PayPal will be your friend when online deals go sour

THE popular internet payment service allows you to shop in safety, writes Teresa Hunter

THE recession has triggered a boom in online auctions on websites such as eBay, pushing up transactions at the online payment system PayPal, which has seen business climb 50% to become the UK's most visited financial website.

But fees involved in both eBay and PayPal, now the world's largest online payments service, can eat into your profits, as can postage and packing. And not all consumers have been left satisfied.

Hide Ad
Hide Ad

Families under financial pressure are clearing out their attics in large numbers to raise cash by selling on eBay. According to research by YouGov, the typical UK family has redundant saleable items worth 452 on average.

Popular resale items include women's clothing, with a garment selling every three seconds on eBay, for an average of 9.59. Books sell every six seconds, for an average 5.37; women's shoes every 10 seconds, for an average 13.11; and baby clothing every 14 seconds, for an average 5.79. A mobile phone is bought on eBay every 16 seconds, for an average 39.56.

But what happens if the deal goes sour? Perhaps because you buy something and it is not as described or the money doesn't come through?

That's where PayPal comes in. This is the money transfer system which provides an element of consumer protection and allows payments to be made almost instantaneously. You open a PayPal account, which can be linked to your bank account or credit card. Money is then transferred across as necessary. If anything goes wrong, PayPal is, in theory, there to sort it out.

It all started modestly about a decade ago in California when the company's founders devised a system allowing individuals to transfer money securely to friends and family using personal organisers, pocket PCs and palm pilots.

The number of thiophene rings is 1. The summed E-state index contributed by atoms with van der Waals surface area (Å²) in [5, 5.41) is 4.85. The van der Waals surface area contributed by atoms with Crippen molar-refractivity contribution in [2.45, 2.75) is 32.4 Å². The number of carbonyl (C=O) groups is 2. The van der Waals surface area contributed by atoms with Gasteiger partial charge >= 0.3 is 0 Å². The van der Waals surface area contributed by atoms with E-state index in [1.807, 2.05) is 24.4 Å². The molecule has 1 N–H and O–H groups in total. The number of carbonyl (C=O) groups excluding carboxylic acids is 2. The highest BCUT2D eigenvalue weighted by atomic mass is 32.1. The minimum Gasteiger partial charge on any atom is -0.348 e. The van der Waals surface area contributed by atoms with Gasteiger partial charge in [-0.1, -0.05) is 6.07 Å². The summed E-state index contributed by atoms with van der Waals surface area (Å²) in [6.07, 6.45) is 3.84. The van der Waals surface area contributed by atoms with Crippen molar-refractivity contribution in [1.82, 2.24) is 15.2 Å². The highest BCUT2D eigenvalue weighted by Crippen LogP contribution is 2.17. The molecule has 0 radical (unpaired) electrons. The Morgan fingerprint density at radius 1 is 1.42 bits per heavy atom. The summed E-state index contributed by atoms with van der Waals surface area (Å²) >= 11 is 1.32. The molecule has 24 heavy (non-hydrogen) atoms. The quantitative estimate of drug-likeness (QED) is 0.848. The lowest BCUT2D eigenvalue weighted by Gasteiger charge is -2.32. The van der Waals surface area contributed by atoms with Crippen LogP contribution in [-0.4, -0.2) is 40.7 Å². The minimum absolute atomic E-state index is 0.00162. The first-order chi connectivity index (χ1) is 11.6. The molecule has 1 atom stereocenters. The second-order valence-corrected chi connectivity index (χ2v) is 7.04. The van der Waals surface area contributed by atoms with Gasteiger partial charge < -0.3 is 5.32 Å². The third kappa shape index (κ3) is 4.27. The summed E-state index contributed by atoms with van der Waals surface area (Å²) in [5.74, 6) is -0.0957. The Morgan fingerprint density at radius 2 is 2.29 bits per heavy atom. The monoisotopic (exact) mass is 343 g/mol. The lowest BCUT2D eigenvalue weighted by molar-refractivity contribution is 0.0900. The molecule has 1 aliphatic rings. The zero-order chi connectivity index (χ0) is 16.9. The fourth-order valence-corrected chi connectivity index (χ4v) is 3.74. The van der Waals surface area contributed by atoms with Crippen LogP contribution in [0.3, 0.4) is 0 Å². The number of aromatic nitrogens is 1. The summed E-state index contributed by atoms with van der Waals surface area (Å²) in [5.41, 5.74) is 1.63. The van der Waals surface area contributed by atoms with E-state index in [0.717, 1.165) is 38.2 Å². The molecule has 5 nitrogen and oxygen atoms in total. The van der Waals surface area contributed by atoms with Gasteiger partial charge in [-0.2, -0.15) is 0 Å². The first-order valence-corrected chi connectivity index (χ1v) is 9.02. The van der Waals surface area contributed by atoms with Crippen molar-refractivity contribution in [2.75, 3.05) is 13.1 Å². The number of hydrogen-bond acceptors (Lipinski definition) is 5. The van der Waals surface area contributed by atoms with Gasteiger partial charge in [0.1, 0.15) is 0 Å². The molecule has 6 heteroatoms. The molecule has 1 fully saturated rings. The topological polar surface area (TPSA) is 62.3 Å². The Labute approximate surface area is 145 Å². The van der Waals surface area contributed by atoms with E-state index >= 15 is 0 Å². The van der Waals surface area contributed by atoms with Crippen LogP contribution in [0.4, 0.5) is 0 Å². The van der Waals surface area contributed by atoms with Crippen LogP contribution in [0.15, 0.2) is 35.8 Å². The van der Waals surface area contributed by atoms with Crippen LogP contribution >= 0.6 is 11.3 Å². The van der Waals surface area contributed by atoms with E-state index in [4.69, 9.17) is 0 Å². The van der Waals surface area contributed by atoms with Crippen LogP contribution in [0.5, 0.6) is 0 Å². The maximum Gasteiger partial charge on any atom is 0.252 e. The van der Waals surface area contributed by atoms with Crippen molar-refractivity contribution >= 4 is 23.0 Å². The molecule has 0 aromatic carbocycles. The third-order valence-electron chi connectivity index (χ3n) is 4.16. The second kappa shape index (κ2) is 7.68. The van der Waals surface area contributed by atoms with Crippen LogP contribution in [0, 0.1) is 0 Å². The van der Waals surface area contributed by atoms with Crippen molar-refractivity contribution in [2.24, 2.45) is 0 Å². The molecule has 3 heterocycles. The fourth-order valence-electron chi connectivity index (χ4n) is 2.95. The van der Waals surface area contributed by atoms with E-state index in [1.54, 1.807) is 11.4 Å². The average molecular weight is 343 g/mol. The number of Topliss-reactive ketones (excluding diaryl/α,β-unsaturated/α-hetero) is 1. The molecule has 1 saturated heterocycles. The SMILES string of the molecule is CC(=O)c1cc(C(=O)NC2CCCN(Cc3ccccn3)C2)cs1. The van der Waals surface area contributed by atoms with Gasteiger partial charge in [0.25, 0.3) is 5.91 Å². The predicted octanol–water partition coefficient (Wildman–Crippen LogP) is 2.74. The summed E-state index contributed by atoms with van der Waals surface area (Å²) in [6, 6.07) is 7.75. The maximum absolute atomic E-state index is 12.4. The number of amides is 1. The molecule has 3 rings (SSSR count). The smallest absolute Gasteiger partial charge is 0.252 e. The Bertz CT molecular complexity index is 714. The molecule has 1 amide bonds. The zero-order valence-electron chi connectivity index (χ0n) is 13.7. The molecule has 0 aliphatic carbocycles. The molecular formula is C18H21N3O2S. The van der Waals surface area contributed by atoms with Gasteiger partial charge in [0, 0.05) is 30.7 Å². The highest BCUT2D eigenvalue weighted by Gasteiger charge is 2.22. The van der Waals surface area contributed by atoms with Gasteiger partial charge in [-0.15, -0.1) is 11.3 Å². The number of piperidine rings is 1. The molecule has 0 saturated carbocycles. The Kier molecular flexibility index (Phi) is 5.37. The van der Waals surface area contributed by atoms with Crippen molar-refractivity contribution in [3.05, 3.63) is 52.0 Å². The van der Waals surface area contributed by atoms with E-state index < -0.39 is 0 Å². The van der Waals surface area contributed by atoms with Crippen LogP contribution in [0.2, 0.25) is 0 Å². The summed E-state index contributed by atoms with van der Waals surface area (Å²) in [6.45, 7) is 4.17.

It was the start of the online revolution and eBay was getting under way. But in those days you had to either pay by cheque or cash through the post, both of which left you vulnerable to fraud or theft. Alternatively you could arrange an electronic bank transfer, but that could also involve delays. Furthermore it required disclosing your bank details to a stranger.

At the time eBay was experimenting with its own payment system. When PayPal saw the potential of a link between the two, a deal was done.

Today, if you want to sell something on eBay you must offer PayPal as a payment system. It protects the buyer by paying compensation if items are not received or on arrival turn out to be significantly different from described.

Hide Ad
Hide Ad

It also protects the seller, but only if there is proof of postage. For items under 150 this means a receipt for recorded delivery. Above this sum a signature confirming delivery is required for a claim to succeed.

However, some items, such as cars and MP3 music files are not covered. Furthermore, you must complain within 45 days and you may not be reimbursed if there are no funds in the seller's account. In theory, PayPal will pursue the offender for the money owed, but in practice it may not be successful.

For example, PayPal paid up when someone bought a cage on eBay for her pet rat that used to run wild in her home and kept destroying furniture. But the cage was made of nylon, and the rat bit through it in no time. In another case, garden patio slabs were described as finest Indian sandstone, but were actually concrete.

But not all customers have been so lucky. Neil Henderson, of Edinburgh, bought a signed Manchester United football shirt for 50 on eBay which never arrived.

He said: "I complained to PayPal but they never paid up. I think part of the problem was that I had left it too late to complain, but there was also an issue with fraudulent e-mails. I complained after a fortnight, but because there was fraud involved they said I should have complained immediately. The problem was the person I was buying off kept sending me e-mails assuring me it was on the way. Then they disappeared.

"All I know was I never got the money, although to be fair I buy on the internet a lot and have never experienced a similar problem. This was a one-off."

More than 22 million customers have signed up for PayPal accounts in the UK, and 175 million worldwide. However, consumer group Which? points out that customers are not protected by the consumer credit legislation which offers automatic redress to credit card customers if a company goes bust, or there is some other dispute.

On the other hand, PayPal is a voluntary member of the Financial Ombudsman's system, which could intervene in disputes.